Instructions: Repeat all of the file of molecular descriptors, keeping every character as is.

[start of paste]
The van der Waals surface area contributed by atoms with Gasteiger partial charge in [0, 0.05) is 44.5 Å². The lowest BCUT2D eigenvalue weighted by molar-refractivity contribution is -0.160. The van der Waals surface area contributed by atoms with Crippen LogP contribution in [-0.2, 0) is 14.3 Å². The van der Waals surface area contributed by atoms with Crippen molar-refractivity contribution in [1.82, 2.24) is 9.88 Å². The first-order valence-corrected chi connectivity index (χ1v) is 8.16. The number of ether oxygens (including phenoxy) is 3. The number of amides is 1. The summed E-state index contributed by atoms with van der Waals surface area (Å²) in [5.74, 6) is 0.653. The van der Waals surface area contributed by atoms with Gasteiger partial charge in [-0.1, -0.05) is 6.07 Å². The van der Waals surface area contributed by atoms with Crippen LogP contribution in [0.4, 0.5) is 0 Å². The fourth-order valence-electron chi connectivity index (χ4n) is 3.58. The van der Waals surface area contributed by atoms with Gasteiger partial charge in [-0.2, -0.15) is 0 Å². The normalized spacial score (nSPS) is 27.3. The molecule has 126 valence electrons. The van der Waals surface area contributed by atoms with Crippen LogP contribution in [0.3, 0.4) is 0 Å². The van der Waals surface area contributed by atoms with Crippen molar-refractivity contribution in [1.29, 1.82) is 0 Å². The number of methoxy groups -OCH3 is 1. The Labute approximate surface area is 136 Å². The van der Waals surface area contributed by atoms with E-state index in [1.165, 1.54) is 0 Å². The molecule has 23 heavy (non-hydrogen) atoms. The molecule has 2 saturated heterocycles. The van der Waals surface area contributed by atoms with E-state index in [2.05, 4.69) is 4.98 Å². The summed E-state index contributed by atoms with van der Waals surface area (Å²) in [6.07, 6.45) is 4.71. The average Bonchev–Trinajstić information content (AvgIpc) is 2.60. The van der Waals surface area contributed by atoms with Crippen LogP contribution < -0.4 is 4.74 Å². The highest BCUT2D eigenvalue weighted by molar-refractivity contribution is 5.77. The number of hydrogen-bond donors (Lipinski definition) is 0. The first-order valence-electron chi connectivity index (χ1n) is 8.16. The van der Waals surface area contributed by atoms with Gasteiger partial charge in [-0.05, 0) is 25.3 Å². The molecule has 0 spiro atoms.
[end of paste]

The van der Waals surface area contributed by atoms with Gasteiger partial charge in [0, 0.05) is 44.5 Å². The lowest BCUT2D eigenvalue weighted by molar-refractivity contribution is -0.160. The van der Waals surface area contributed by atoms with Crippen LogP contribution in [-0.2, 0) is 14.3 Å². The van der Waals surface area contributed by atoms with Crippen molar-refractivity contribution in [1.82, 2.24) is 9.88 Å². The first-order valence-corrected chi connectivity index (χ1v) is 8.16. The number of ether oxygens (including phenoxy) is 3. The number of amides is 1. The summed E-state index contributed by atoms with van der Waals surface area (Å²) in [5.74, 6) is 0.653. The van der Waals surface area contributed by atoms with Gasteiger partial charge in [-0.1, -0.05) is 6.07 Å². The van der Waals surface area contributed by atoms with Crippen LogP contribution in [0.4, 0.5) is 0 Å². The fourth-order valence-electron chi connectivity index (χ4n) is 3.58. The van der Waals surface area contributed by atoms with Gasteiger partial charge in [-0.2, -0.15) is 0 Å². The normalized spacial score (nSPS) is 27.3. The molecule has 126 valence electrons. The van der Waals surface area contributed by atoms with Crippen LogP contribution in [0.3, 0.4) is 0 Å². The van der Waals surface area contributed by atoms with Crippen molar-refractivity contribution in [1.29, 1.82) is 0 Å². The number of methoxy groups -OCH3 is 1. The Labute approximate surface area is 136 Å². The van der Waals surface area contributed by atoms with E-state index in [1.165, 1.54) is 0 Å². The molecule has 23 heavy (non-hydrogen) atoms. The molecule has 2 saturated heterocycles. The van der Waals surface area contributed by atoms with E-state index in [2.05, 4.69) is 4.98 Å². The summed E-state index contributed by atoms with van der Waals surface area (Å²) in [6.07, 6.45) is 4.71. The average Bonchev–Trinajstić information content (AvgIpc) is 2.60. The van der Waals surface area contributed by atoms with Crippen LogP contribution < -0.4 is 4.74 Å². The highest BCUT2D eigenvalue weighted by molar-refractivity contribution is 5.77. The number of hydrogen-bond donors (Lipinski definition) is 0. The first-order valence-electron chi connectivity index (χ1n) is 8.16. The van der Waals surface area contributed by atoms with Gasteiger partial charge in [-0.05, 0) is 25.3 Å². The molecule has 0 spiro atoms.